Posted On:4/07/2005 10:05pm
Style: Muay Thai
Hi folks, I'm new. Just a quick question. I did a forum search but didn't find a thread that addressed my exact concerns.
Does anyone know anything about silat? The MMA training center I train at offers it, and it certainly looks interesting, but it's held at the same time as another class that's part of my usual schedude. I'm planning on trying it out next week to see how I like it.
My concern is that, from what I've seen, the training methods looked way too cooperative for my tastes. One partner throws a half-assed punch or whatever other attack with very little intention, and then barely resists as the other partner applies whatever technique is being taught. I spent the first two years of my martial arts career in aikido-fluffy-bunny-let's-all-be-happy-and-get-along-and-not-resist-land. One of the reasons I made the switch to MMA was to get away from that.
Just curious. Aikido's training methods were what drove me away, not the technique. I generally found the technique pretty slick (if somewhat limited). So as effective as silat's technique looks (and it certainly does look effective), it's not likely to hold my interest if the training methods are as similar to aikido as they look.
Last edited by DinosaurKnight; 4/07/2005 11:21pm at .
Posted On:4/08/2005 3:07am
Style: Kali/Jun Fan/CSW
Hi there and welcome,
Well, let's start with: which school and where is this? Maybe someone on this board knows your school and can tell you how they train their silat.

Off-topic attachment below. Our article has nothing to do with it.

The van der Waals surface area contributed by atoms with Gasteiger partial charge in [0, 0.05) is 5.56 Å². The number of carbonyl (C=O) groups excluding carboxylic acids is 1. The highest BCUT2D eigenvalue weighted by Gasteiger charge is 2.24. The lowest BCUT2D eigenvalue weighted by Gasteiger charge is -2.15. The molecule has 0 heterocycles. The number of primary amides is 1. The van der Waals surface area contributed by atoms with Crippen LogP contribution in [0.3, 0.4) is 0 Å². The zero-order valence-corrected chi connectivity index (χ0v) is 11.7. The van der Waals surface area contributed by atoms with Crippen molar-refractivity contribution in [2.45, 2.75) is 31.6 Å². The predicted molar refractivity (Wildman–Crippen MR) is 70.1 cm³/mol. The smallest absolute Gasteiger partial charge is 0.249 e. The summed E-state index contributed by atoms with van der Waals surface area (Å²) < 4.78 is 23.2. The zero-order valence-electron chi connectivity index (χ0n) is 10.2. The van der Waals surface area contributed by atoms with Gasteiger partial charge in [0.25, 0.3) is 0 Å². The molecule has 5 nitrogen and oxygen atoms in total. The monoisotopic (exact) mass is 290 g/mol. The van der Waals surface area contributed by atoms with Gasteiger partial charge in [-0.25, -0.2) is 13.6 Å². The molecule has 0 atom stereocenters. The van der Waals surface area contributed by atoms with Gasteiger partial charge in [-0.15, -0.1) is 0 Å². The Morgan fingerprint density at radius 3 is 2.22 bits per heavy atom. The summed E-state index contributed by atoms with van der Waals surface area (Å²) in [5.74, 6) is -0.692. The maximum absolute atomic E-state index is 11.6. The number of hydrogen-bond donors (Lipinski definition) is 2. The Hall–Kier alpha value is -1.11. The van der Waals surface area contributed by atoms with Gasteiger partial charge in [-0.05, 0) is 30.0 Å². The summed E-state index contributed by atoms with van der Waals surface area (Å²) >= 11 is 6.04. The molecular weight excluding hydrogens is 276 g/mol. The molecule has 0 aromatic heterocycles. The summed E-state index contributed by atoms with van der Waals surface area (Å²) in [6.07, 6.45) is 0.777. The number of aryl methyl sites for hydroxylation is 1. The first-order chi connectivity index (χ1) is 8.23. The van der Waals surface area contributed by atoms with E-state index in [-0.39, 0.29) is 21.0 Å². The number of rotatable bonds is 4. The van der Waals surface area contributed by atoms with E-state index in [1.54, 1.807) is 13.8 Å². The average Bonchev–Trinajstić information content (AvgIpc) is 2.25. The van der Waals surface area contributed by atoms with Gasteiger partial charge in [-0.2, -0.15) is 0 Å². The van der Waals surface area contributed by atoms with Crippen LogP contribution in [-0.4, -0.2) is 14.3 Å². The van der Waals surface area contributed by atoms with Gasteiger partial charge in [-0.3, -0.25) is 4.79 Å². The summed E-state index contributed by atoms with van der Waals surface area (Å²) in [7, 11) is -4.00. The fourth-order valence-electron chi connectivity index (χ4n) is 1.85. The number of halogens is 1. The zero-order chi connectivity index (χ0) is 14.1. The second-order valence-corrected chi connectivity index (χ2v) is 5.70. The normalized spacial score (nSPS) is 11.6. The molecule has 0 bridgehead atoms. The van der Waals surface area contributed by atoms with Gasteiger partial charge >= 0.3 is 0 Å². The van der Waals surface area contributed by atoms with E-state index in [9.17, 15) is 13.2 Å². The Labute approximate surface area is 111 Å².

The other obvious suggestion is trying a class but you're already doing that.
Finally: if this is at the same training center where you practice MMA, there'll likely be a large overlap between students and thus roughly the same level of resistance.
I must say that my only Silat experience is the occasional "and this is how they do it in Silat" mention during our Kali classes, though.
Posted On:4/08/2005 4:09am
Style: Knife-jitsu o=]==>
Why don't you talk to the teacher about it? Ask if they train with full resistance. We do some Silat kicks and throws in my Kali class...I don't use it during sparring because no one else in my class wears a mouthgaurd (or eye protection), and we don't train on a mat. So I'm afraid if I sweep them or something they'll hit the carpeted concrete...a little too hard for my guilt of making them, and I don't want them out of practice or injured.
Lord Of the Rhymes
Posted On:4/08/2005 5:28pm
Style: Pimpin/Tango-thanks Xango